On one hand, it’s [the ocean]this big organic toilet. Things get flushed and repurified or decomposed and it’s this big, dark, mysterious place“, Black later said about the song, “It’s also a very mythological place where there are octopus’s gardens, the Bermuda Triangle, Atlantis, and mermaids.”
If, as the song screams at us, that “God is seven“, then whatever ethereal element that informs Douglas Adams’ famous “42” must be six times as powerful. Something for you to chew over anyway.

7. Alec Eiffel from Trompe Le Monde (1991)
We all love architecture. We all love the French. Wait, hang on…*sound of paper rustling*
The song references the French engineer Alexandre Gustave Eiffel, who designed the Eiffel Tower and the Statue of Liberty. As with the best pieces of writing, Francis simply thought it was a “fascinating subject” to compose a song about.
His enthusiasm shows, and from the gonzo high octane opening and cute rhyming quad (“Pioneer of aerodynamics, they thought he was a real smart alec. He thought big, they called it a phallic; they didn’t know he was panoramic“) it clocks in as perhaps Pixies’ most underrated tune.

8. Wave Of Mutilation from Doolittle (1989)
Sounding a little like one of those direct-to-DVD schlock horror efforts (Mega Shark vs. Dick Cheney, My Mum Is Made Of Butter etc etc), Wave Of Mutilation is as opposed to itself as its title suggests.
Black almost gently croons out the morbid lyrics as the song gives way to a thudding, double time chorus. Beautiful stuff. As Max Headroom told us to when shilling dark carbonated soft drinks way back in the 80s, “catch the wave!”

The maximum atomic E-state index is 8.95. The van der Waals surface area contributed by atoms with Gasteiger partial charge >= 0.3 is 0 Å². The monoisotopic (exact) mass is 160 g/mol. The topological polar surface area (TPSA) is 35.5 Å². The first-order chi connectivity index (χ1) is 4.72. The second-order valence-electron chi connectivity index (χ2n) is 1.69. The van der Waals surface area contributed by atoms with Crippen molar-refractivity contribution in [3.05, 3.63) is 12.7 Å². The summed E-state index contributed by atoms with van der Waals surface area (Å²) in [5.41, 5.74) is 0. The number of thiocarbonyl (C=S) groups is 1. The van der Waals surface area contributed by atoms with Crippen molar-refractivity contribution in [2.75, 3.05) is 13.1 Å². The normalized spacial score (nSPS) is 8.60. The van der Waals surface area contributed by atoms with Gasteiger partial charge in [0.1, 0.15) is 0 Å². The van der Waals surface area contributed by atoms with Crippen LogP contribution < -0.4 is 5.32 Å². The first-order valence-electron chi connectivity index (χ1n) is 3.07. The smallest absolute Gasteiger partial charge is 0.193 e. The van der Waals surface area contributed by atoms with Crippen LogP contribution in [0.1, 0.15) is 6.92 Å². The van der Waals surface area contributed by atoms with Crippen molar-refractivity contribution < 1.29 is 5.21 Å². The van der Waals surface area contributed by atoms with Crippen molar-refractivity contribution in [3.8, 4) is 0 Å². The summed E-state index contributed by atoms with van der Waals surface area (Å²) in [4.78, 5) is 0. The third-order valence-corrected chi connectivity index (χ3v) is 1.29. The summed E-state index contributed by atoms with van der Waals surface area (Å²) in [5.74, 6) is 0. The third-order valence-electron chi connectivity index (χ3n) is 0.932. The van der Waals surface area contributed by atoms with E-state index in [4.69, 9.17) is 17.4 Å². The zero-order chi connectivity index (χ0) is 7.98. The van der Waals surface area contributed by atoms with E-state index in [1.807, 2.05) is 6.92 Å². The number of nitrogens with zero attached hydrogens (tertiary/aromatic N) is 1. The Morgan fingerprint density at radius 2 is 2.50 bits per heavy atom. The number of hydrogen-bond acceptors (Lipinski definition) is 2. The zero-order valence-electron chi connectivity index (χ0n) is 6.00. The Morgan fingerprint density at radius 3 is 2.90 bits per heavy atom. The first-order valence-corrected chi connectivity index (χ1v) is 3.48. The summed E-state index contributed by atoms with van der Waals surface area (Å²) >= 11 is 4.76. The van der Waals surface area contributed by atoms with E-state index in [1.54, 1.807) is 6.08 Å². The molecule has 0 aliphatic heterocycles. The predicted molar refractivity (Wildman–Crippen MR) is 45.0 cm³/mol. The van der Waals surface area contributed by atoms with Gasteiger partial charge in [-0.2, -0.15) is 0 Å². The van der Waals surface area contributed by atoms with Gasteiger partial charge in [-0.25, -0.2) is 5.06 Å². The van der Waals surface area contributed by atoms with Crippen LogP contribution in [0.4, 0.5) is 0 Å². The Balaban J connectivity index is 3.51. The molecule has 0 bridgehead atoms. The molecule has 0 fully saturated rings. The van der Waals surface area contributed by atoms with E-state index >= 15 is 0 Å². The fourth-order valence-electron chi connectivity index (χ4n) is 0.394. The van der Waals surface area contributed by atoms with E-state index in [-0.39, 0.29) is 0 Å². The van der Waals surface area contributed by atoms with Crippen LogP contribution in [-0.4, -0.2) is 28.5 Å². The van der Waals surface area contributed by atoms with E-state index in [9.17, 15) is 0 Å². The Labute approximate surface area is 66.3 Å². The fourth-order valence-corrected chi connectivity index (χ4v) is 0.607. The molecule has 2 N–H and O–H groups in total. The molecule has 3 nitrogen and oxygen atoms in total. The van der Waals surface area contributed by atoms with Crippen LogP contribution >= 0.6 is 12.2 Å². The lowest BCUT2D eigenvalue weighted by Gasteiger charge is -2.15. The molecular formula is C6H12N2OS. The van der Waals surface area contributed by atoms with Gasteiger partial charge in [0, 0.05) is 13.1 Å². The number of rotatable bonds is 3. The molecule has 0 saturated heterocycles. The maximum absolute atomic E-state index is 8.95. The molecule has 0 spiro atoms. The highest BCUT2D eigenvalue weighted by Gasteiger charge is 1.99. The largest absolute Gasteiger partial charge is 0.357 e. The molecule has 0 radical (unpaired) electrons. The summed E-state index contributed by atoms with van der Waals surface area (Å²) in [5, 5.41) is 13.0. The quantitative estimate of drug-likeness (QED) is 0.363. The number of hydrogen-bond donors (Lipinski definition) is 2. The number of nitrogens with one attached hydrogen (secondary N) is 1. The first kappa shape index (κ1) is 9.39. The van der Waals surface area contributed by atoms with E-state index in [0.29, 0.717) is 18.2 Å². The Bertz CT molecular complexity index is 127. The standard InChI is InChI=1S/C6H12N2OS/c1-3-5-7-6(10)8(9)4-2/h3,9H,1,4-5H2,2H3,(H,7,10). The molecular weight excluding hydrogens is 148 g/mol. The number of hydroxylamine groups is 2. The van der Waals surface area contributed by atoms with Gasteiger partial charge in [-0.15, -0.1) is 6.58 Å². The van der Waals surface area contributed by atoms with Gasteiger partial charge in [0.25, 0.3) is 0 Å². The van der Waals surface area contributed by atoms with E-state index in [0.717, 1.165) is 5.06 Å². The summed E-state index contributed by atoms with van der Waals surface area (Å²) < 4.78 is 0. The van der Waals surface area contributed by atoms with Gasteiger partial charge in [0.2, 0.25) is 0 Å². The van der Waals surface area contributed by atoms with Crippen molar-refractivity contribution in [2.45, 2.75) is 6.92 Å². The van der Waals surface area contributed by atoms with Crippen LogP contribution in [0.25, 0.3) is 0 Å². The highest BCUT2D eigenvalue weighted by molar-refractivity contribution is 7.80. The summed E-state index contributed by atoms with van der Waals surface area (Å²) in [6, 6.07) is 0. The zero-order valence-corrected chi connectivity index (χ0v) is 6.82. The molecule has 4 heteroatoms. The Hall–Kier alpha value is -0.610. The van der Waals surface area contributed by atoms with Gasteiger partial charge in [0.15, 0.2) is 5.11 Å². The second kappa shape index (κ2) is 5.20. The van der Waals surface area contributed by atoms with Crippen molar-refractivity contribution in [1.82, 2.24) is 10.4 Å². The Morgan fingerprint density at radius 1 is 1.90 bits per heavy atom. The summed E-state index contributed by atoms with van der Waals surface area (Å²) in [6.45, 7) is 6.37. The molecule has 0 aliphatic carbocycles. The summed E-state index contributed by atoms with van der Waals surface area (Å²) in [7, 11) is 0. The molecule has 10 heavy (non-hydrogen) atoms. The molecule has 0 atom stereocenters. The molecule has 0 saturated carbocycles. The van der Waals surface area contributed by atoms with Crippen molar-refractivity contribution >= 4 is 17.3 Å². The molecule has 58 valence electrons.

9. U-Mass from Trompe Le Monde (1991)
Both Black and Santiago are alumni of the University of Massachusetts, and with U-Mass, it’s a little hard to tell whether they enjoyed it or not.
While it can be construed as a sarcastic riposte to their former peers (“We’re not just kids, to say the least. We got ideas, to us that’ s dear“), it might simply be a character study of the archetypal ‘right-on’ student. We were too once, remember?

10. Tony’s Theme from Surfer Rosa (1988)
Who is Tony? What is Tony? Is it a bird? Is it a plane? etc etc
It ultimately doesn’t matter, as Pixies’ superhero, so energetically and joyfully introduced to us by Kim Deal, is of a similar description to the band as given earlier in this article; plain sounding, maybe even plain looking, but in possession of enviable powers.
All the while, Black screams about a guy popping wheelies and falling off his bicycle. Well, what did you expect?

Further reading on Getintothis: